• 'Preparing for Blended e-learning' Allison Littlejohn
  • 'Rethinking Pedagogy for a Digital Age' Helen Beetham
  • 'The Digital Scholar: How Technology is Transforming Scholarly Practice'

I have read all of these and am currently reading 'Teenagers and Technology (Adolescence and Society' Chris Davies and Rebecca Eynon which took me to her paper 'Mapping the Digital Divide in Britain: Implications for Learning and Education'.

My sober response to this 'paper' starts with the title.

We should read anything with a sensationalist title with great caution. There are two traps that journalists fall into, or exploit, either to say there is revolution or to say that disaster looming. The sober, academic, empirically researched view is often far more contained, less exciting and so less inclined to gain press attention for its authors - in this case Pearson.

I'm up at 4.15 to write an assignment where I have had to put forward five papers and argue for their inclusion to help me get to the bottom of a research question.

I've read three books, reviewed some 60 and read some 20 papers at least to get this far. The research question is set in Tertiary Education.

In the last month I have been to both University of Southampton and University of Oxford - I don't for example, see Balliol College, Oxford, marking its 750th Anniversary this year, changing that radically. The model works too well, indeed, if anything, the Internet will make these institutions more appealing to students. Indeed I spent over an hour on the phone to a second year English Literature Student last night - from Perth in Western Australia, clearly very bright and motivated. She described how she Googled 'English Literature', found the top universities, then chose the one of the leading Colleges at Oxford.

My alarm bells start to go when a forward is written by 'emeritus' - however amazing their career has been, they have retired and their choice may be for PR reasons.

Excuse the cynic in me.

Are the other two authors, employees of Pearson, learning academics? Neither.

Then I turn to the bibliography and I find pages of citations ... for journalists.

In my experience of the last three years of a Masters course in E-learning I have learnt that very few journalists should ever be read on the subject as they always have an agenda - the bias of their paper, the need to sell papers, and the need to sell themselves. What struck me is that NOT ONE of the leading academic figures on the shifts that are inevitable to tertiary education are mentioned here, the names I have given above you may notice, were mostly figures from the OLDS MOOC by the way.

I will read and try to offer a balanced review in due course but fear that the response that it usually elicits in me is the same as the sensationalist titles of these things.

In this case, if its snow then wait for spring and the problem will go away ... and what about all those countries that have no snow?

A few years ago I realised that there was something no right with the concept of a 'digital native' or 'digital immigrant' - both are nonsense.

More recently I've given far too much time to stripping down Nicholas Carr 'The Shallows: what the Internet is doing to our brains' more nonsense that at least has be eager to study neuroscience.

Perhaps I like a fight, or debate.

Academia doesn't have to sensationalise - it has to aim to get it right, prove its case, strive for objectivity and 'the truth' and be reviewed.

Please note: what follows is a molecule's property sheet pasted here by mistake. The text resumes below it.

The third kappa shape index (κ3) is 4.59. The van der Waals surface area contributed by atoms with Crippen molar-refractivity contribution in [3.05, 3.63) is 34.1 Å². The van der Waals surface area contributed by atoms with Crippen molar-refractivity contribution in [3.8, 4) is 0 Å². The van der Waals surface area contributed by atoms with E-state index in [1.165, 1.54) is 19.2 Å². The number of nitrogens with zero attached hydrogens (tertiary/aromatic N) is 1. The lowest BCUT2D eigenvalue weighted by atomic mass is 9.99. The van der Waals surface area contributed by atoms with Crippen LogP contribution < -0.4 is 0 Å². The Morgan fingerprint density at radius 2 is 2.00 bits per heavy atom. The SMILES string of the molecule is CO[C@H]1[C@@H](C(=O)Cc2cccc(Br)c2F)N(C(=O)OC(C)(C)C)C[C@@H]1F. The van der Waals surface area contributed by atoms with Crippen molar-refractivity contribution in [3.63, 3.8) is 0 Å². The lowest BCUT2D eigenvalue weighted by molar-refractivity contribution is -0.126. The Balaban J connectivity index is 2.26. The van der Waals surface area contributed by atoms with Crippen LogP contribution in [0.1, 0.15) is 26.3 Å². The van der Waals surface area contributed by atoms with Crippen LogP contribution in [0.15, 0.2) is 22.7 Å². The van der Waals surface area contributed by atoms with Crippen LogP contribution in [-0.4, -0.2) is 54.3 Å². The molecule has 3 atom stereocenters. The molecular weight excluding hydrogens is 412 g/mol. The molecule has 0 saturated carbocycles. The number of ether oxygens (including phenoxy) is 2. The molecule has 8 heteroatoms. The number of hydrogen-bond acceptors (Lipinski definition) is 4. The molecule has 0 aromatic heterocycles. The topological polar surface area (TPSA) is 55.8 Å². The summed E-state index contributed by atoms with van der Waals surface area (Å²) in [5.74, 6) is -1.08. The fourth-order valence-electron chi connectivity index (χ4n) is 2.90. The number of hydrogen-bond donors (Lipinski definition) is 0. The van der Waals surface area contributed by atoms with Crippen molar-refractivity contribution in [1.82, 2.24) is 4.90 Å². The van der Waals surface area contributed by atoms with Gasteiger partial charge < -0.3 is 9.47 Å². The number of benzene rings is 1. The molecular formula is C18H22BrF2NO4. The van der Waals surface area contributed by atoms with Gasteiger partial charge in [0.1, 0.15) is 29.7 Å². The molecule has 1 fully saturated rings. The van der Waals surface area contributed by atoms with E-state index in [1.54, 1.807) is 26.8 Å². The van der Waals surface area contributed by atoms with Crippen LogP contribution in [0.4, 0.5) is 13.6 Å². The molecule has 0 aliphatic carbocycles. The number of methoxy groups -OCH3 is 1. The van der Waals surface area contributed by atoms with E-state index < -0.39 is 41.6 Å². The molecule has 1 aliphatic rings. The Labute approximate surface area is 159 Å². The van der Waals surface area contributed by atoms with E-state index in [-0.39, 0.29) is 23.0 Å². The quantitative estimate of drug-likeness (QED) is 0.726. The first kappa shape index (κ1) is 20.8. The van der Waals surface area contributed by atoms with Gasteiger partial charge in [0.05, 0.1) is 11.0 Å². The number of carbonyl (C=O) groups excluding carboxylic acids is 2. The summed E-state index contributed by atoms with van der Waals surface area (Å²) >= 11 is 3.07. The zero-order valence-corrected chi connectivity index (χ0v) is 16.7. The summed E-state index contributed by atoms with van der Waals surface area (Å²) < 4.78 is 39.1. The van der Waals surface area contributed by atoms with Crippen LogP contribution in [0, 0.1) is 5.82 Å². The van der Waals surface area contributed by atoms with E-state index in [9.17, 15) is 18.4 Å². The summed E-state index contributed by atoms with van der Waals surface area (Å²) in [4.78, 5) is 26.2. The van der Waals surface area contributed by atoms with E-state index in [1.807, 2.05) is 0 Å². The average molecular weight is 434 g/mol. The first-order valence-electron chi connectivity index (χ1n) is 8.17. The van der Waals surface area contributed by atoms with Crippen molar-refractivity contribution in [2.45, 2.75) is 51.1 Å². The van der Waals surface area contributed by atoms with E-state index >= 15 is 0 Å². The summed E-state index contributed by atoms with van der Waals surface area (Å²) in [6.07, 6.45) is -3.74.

This looks too like exaggeration 'avalanche' and 'revolution' are well chosen buzz words that will make headlines in the papers - and it lacks the empirical evidence which is a necessity. (And don't be fooled by fellow humans how have been to Harvard or any where else - we're all human, all fallible and usually have an agenda). Must go! J

I may be wrong, but a little more than intuition says read with great caution and make up your own mind - what would or what do fellow OLDS MOOCers think for example?

'Making meaning with metaphors' or some such is a quote from Grainne Conole.

We did a module that was about little else. We cannot help but think in metaphors - neuroscientists such as V J Ramachandran think this is what distinguished us from Neanderthal - we 'think outside the box' as it were. So, metaphors matter and are convincing and plausible and simple.

My take on the Internet and the WWW is to think of Web 1.0 as a digital ocean and Web 2.0 as the entire water cycle (yes, my first degree was Geogrraphy!). So, no harm to have an avalanche in the mix ... but in this context, of a global system, with cyberspace, the avalanche is just one event or a series of events, in one landscape, that is one tiny part of a vast, far more complex and changing system.

I flick open this table I created in order to review the literature for the paper I have to write ... give me a few days and I'l apply it to 'The Avalanche is coming'.

Nice title, what about the content?

TITLE
Who are the players? What are their credentials. Which institutions did they represent and where are they now. What have the written since and what else are they known for?

QUESTIONS / PROBLEMS
What research questions are being addressed?
How does the research question relate to the design of the research?
What is the sector and setting? (e.g. school, higher education, training, informal learning)

LITERATURE REVIEW
In what ways is the wider literature used in the paper?
What theories, concepts and key terms are being used?

EDUCATION THEORY
What views of education and learning underpin the research?

METHODS